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My family is big – my mum is the youngest of nine and my
dad is the youngest of seven. We are plenty but we are
spread out. My parents both grew up in a little village in
Croatia called Zabrde, in a small town called Konjic. They
moved here just under 30 years ago, both at the age of
22. My parents coming from Croatia is in fact the most
important part of not only themselves but also of me.
Adelaide but I was proudly raised in a Croatian home and
community. I finished my Bachelor of Education in 2014
which somehow led me to my current role of Diocesan
Youth Ministry Development Officer in the Catholic Office
for Youth and Young Adults. We’ve all heard that if “you
find something you love doing, you’ll never work a day in
your life”. This is the only way to describe how I feel about
the work I have the opportunity to do.
If you asked me even two years ago what my inspiration
to participate in the life and mission of the Church was,
you would be hearing an incredibly different answer.
Church in my life has always been present and I choose
that word specifically because Church for me has been
a continual journey. I have been an active member of the
Croatian Church Community at St Patrick’s all my life, and
it holds a special place having not only celebrated Mass
there, but also all my sacraments up to now at that same
church. Up until last year I only knew how to celebrate
Mass in Croatian – I will restate that I was born here
and although English was my second language, it is my
While my Church community is small, passionate and
strongly connected, there has never been a lot for the
young of the Church. The congregation, including my
parents, grew up in a country where Church was a way of
life and so they continued to do what they’d always done
– as suming the young people would naturally follow, yet
this is sadly not the case.
For a long while I felt disengaged, going to Mass
occasionally, loosely involved in the Church and
community. The change for me really began when I made
a decision to drop PE at uni and pick up Catholic Studies.
I began asking questions and having conversations I’d
never experienced and I wondered what more there was.
Learning about the depth and capacity of our Church
and tradition inspired me to be more active and the
experiences that I have been witness to or involved in are
what continually motivate me to participate in the life and
mission of the Church.
I found that when I chose to further engage myself and
learn about the faith and tradition I was so proud to be
a part of, I began to realise something; there was not
a place, nor a lot of opportunity for the young, active
members of the Adelaide Archdiocese to be a part of
something if they weren’t directly involved through school
or their own parish. I want to be a part of the change, the
vision and the initiative that creates a new way of looking
at Church and the way we live Church as young people.
My inspiration to continually participate comes from the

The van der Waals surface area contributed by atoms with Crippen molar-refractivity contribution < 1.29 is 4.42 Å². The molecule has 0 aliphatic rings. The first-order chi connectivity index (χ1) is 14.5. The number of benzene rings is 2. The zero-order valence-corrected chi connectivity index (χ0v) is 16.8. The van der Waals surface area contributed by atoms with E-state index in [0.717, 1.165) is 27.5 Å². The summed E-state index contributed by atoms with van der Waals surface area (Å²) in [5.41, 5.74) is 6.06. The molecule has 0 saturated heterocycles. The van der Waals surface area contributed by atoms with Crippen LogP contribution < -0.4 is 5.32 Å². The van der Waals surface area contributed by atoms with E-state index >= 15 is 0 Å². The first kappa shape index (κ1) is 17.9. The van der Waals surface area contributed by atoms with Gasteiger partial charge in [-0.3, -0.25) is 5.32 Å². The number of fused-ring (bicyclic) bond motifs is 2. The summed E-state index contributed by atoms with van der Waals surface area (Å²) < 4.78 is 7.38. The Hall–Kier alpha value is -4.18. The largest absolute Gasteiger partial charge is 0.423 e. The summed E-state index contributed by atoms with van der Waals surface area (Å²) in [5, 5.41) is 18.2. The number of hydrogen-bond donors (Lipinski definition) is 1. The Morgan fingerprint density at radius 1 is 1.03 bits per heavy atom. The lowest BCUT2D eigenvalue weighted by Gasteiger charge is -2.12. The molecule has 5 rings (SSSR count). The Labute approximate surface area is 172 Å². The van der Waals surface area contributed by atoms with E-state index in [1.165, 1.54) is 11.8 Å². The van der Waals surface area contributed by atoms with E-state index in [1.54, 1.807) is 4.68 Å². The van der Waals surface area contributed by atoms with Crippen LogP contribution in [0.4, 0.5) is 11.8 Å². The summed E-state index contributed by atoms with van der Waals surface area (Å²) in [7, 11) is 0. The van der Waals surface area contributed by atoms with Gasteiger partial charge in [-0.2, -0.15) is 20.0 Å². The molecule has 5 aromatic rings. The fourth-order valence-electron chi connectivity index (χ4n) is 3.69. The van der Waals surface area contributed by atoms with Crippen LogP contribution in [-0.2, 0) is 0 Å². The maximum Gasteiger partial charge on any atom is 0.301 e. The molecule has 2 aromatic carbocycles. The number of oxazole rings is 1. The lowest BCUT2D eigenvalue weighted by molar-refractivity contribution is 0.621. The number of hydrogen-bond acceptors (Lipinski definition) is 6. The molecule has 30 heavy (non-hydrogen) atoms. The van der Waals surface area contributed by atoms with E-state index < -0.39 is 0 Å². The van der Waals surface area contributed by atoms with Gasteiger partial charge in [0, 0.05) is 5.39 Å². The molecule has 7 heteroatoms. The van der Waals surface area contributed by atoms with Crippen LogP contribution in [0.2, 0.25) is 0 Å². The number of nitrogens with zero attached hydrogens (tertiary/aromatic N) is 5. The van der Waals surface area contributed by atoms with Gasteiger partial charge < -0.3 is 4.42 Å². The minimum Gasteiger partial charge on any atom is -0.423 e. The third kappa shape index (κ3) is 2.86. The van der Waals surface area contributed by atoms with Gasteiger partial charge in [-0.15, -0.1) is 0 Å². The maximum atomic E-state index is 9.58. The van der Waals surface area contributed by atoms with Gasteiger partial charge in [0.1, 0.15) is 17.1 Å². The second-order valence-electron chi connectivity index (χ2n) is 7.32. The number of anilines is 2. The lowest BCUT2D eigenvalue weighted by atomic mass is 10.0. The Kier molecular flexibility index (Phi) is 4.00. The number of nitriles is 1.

energy, the enthusiasm, the willingness and openness of
the young people here and beyond. But in combination
with this, the uncertainty, the questions and the
challenges are also what inspire me to be a part of the
life and mission of our Church and our ideas in moving
forward. To be a young person in the young Church
community is what inspires me.
I firmly believe that the Church along with its young
people are ready for change. We thrive off it, we crave it
and we in some ways expect it. Young people understand
the value of our rich tradition but are also beginning
to make sense of how they may combine this with the
modern ideals of their generation. We are not a generation
that can sit still but we’re also not a generation to be
underestimated. I think we are well on our way to doing
things differently – searching for the need and working
toward fulfilling it.
Pope Francis shared some wise words with us in a
general audience address when he said: “Don’t bury
your talents! Bet on big ideals, those ideals that enlarge
the heart, those ideals that will make your talents fruitful.
Life is not given to us so that we can keep it jealously for
ourselves, but is given to us so that we may donate it.
Dear young people, have a great soul! Don’t be afraid to
dream great things!”
Let’s keep these words in our mind and hearts as we
bet on big ideals, donate our lives and be courageous in
dreaming big things for the young Church.
Young Catholics dream big
Belinda Maric, Diocesan Youth Officer
Photo: Alex Kwong
At a recent forum on young people held at Croydon Park parish hall, youth worker Belinda
Maric was one of several young people to talk about her background, the inspiration for her
faith and her vision for the future of the Church. Here is an edited version of her address.
CELEBRATION: Kildare College community, including nearly 500
students, teachers, old scholars and Brigidine Sisters, celebrated
the college’s 50th anniversary Mass in St Francis Xavier’s Cathedral
last month. The Kildare College choir and a bagpiper led the singing
and students participated in the liturgy. Archbishop Wilson thanked
the Brigidine Sisters for establishing Kildare College and said the
wonderful things that St Brigid was able to achieve in Ireland in her
lifetime were possible for all of us today if we gave our lives to Jesus.
Photo: Ben Macmahon
‘The mercy of the Son of
God knows no bounds’
– Pope Francis, MVn24
Sunday May 15, 2016
Pilgrim Peace Park
(next to Veale Gardens,
For more information
contact Robyn Carroll
Archdiocesan Events Manager
T: 8210 8220
Our Lady of Mercy, pray for us.
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